If a recent ruling by a federal judge in Alexandria, Va., is accepted as the word of law, every national-security journalist and researcher in America stands in danger of going to prison.
This is not an exaggeration.
The ruling—made by U.S. District Judge T.S. Ellis on Jan. 20 and reprinted in today's edition of Steven Aftergood's invaluable Secrecy News—states that federal espionage laws apply not only to officials who leak classified information but also to private citizens who receive it. Speaking from the bench, the judge said:
[A]ll persons who have authorized possession of classified information and persons who have unauthorized possession, who came into possession in an unauthorized way … must abide by the law. … So, that applies to academics, lawyers, journalists, professors, whatever.
Judge Ellis made these remarks at the sentencing hearing of Lawrence Anthony Franklin, a former Pentagon official who had earlier pleaded guilty to leaking top-secret information to two analysts at the American-Israeli Public Affairs Committee.
Franklin's crime, while not uncommon in Washington circles, was at least straightforward; those who leak state secrets know that if they're caught, they may face penalties. The novelty of this case, however, is that the Justice Department went after—and a grand jury indicted—not only Franklin, the leaker, but also the two AIPAC leakees. (Franklin was tried first; Judge Ellis sentenced him to 151 months in prison, with the mutual understanding that his term will be substantially reduced after he testifies against his AIPAC "co-conspirators," Steven J. Rosen and Keith Weissman, at their trial.)
Rosen and Weissman, who were not government officials and have not signed the legal pledge associated with security clearances, were indicted not for being spies or for passing secrets to foreign governments (if they had, that would have made their case something else entirely) but rather for giving classified information merely "to persons not entitled to receive it."
In a column dealing with the case last month, I wrote that this is what investigative reporters do all the time—they receive information from insiders, write stories about it, and give them to their editors and readers, who are "not entitled to receive it"—and that if Rosen and Weissman are prosecuted, the Washington Post's Walter Pincus and The New Yorker's Seymour Hersh could be next. Conceivably, anyone who even reads their stories—and who therefore improperly possesses classified information—could be indicted. (Franklin, after all, told the two AIPAC analysts about the secrets; he didn't give them documents.)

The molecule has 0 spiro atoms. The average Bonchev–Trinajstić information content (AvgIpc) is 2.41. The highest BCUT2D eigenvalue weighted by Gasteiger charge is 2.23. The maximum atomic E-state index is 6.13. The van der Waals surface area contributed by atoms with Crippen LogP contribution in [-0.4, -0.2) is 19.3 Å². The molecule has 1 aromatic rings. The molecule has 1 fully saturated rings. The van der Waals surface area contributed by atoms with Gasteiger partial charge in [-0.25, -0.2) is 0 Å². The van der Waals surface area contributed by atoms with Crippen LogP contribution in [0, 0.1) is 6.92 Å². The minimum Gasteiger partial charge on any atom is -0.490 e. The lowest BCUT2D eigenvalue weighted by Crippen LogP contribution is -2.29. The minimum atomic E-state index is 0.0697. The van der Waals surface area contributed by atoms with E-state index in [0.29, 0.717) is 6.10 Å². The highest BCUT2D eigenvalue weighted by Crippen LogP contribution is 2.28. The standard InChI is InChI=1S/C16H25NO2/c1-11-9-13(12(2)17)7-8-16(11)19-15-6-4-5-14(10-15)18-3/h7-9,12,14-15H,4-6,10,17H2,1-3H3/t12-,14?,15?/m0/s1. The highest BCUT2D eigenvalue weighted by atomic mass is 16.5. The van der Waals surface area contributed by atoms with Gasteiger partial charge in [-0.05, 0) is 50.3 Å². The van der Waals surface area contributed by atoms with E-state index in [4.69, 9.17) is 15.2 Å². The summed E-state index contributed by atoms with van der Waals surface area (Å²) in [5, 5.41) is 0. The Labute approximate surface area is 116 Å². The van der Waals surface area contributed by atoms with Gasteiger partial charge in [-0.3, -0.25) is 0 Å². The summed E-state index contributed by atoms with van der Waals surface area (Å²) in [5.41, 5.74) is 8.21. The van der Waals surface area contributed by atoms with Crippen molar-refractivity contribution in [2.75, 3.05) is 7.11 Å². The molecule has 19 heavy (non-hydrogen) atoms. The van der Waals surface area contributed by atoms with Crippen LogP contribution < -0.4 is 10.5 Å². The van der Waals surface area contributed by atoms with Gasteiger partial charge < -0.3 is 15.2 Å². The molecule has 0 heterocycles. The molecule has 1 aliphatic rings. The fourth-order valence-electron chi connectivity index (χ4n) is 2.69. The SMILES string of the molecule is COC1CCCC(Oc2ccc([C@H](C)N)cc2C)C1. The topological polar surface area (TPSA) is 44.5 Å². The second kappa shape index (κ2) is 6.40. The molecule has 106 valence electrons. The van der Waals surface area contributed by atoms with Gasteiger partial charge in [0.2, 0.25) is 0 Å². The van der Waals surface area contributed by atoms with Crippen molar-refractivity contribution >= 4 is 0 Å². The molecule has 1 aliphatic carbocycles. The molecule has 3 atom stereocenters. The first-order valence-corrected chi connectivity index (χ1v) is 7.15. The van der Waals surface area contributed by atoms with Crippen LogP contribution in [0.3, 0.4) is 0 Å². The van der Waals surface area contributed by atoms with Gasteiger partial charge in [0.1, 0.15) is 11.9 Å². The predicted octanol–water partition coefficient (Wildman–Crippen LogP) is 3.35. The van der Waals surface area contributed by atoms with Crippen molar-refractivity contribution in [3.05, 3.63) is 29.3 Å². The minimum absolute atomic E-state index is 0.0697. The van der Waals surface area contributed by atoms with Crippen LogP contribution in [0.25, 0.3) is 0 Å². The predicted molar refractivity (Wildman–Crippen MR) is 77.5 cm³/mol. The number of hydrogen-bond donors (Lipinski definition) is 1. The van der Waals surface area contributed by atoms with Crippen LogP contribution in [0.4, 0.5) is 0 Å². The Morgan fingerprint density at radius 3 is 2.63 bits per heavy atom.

Now we know that the federal judge presiding over the trial made precisely this point: The law under which Franklin was prosecuted and the AIPAC Two have been indicted applies, as he put it, "to academics, lawyers, journalists, professors, whatever."
Nobody has ever been prosecuted for receiving classified information, even though the law in question—Title 18 of the U.S. criminal code, Chapter 37 ("Espionage and Censorship), Section 793 ("Gathering, Transmitting, or Losing Defense Information")—clearly allows such prosecutions. It states that persons who improperly transmit or receive classified information have committed a crime if they have "intent or reason to believe that the information is to be used to the injury of the United States or to the advantage of any foreign nation." (This is a fairly easy hurdle for a prosecutor to clear. Notice: Defendants don't need to have "intent" to do harm, but rather "intent or reason to believe"—and they don't need to have "reason to believe" that the information would hurt the United States but rather that it could be used "to the injury of the United States or to the advantage of any foreign nation.")
This law was passed in 1917. There's a reason it's rarely been invoked in any federal case and never in a case like this one: It's extremely vague and absurdly all-encompassing. If the law is read literally, anyone who takes a photo of a defense factory or a military base could be prosecuted on espionage charges. (For a hair-raising itemization of all the activities Section 793 prohibits, click
What's new is that, for the first time, the U.S. Justice Department has decided to read this law literally. At Franklin's sentencing hearing, Judge Ellis made this point explicitly:
The law says what it says. … If it's not sensible, it ought to be changed. But [Congress is] the body that changes it, not the judge. The judge simply interprets and applies the law.
If Rosen and Weissman go down, will prosecutors really go after the media next? The point is, a federal judge has explicitly given them the green light to do so. Given this Justice Department's penchant for compelling journalists to turn over sources and notes, the scenario is not remotely far-fetched. At the very least, the ruling, if it stands, will have a chilling effect. The legal departments of every American newspaper and magazine may feel obligated to advise their publishers that stories containing classified information could trigger costly litigation.
America, it turns out, has had an Official Secrets Act on the books for nearly a century. And now it also has an administration eager to enforce it.